On The Money Grain Commentary 4-18-24

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Corn Outlook:

Corn exports are improving but cumbersome stocks will act as a headwind limiting price gains. Last week, export inspections were 52.4 MB, and have topped 50.0 MB for three consecutive weeks. Since the third week of January, the export pace has been improving and risen 74 percent. Currently, we are on track to meet USDA’s target of 2.1 BB, and possibly exceed it. Although this is impressive, it may not be enough to cause the funds to abandon their short position that stands at 1.350 BB. To break their bearish resolve, a planting delay or a dry spell will likely be needed at some point during the growing season. Meanwhile, planting is off to a normal start at 6 percent complete compared to 7 percent a year ago and 5 percent for the average.

Bean Outlook

Finding reasons to be bullish soybeans is a difficult task as exports are anemic, in addition to an expected increase in planted acres. One may look at Conab’s crop estimate for Brazil at 146.5 million tons versus the USDA at 155.0, as a reason to be friendly, but even with Conab’s projection, their production will still be the third highest on record. Meanwhile, exports are dwindling. Last week, inspections were 15.9 MB with China taking only 7.3 MB, their smallest shipment since September. Since early November, exports to China have declined 83 percent while our overall shipments have fallen 75 percent. The bottom line in soybeans is the funds are currently short 795 MB and have little reason to abandon their position unless a production scare develops at some point during the growing season.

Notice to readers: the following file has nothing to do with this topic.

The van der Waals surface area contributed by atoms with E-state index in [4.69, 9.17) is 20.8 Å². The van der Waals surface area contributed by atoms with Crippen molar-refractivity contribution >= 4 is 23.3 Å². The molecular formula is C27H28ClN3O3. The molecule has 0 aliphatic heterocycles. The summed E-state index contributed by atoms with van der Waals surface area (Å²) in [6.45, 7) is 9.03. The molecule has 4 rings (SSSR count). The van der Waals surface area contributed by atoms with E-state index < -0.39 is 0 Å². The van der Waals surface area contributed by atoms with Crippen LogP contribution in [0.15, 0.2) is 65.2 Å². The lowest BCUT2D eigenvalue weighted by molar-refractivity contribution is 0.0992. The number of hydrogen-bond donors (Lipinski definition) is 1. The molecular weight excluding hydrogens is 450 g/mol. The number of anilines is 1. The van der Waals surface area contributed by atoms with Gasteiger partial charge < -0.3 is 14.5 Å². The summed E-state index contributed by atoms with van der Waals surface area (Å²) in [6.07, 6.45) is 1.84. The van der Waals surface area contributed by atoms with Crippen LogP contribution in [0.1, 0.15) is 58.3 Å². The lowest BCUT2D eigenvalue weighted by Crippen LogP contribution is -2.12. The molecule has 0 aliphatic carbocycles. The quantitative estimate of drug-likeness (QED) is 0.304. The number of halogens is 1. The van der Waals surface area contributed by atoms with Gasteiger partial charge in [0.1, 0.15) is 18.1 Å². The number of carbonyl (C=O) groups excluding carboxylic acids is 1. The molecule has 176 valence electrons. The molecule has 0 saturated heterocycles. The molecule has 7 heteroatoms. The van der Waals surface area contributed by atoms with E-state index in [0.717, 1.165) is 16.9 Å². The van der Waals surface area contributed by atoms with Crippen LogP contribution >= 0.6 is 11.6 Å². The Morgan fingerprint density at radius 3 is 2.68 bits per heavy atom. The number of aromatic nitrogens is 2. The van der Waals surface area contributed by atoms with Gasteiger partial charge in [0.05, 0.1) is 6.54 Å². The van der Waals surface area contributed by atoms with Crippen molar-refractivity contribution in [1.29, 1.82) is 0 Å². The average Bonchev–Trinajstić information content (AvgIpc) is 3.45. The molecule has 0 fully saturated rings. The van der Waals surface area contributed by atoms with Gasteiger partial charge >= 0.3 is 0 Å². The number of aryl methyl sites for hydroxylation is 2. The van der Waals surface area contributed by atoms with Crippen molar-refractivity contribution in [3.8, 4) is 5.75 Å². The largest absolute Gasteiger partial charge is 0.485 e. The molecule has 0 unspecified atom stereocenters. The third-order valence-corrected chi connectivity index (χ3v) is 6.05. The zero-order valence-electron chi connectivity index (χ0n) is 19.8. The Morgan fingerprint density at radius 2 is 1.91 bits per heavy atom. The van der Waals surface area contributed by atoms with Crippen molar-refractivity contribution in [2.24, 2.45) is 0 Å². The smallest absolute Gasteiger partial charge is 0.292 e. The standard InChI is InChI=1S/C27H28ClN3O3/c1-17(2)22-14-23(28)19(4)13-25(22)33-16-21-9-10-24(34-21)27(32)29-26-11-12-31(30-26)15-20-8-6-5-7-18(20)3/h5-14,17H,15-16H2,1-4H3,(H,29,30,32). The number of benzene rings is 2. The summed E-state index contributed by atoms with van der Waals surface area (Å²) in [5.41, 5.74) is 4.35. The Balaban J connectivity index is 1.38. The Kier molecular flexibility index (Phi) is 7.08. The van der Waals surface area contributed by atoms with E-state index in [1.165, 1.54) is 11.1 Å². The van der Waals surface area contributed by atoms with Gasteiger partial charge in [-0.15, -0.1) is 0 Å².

Wheat Outlook:

Wheat export inspections, last week, were a marketing year high at 20.2 MB and above the average of 17.8 MB that must be shipped weekly to reach USDA’s target of 710 MB. The pace of shipments the past couple of weeks has improved, but it will probably wind up being a photo finish as to whether their projection will be met. The crop rating fell one-point last week to 55 percent in good-to-excellent category, but conditions are not slouching when compared to last year’s rating of 27 percent. The bottom line in wheat is that world stocks are declining, and there is a slight improvement in exports. However, it is hard to become excited when the U.S. is ranked fifth in global exports behind Russia, EU, Canada, and Australia.

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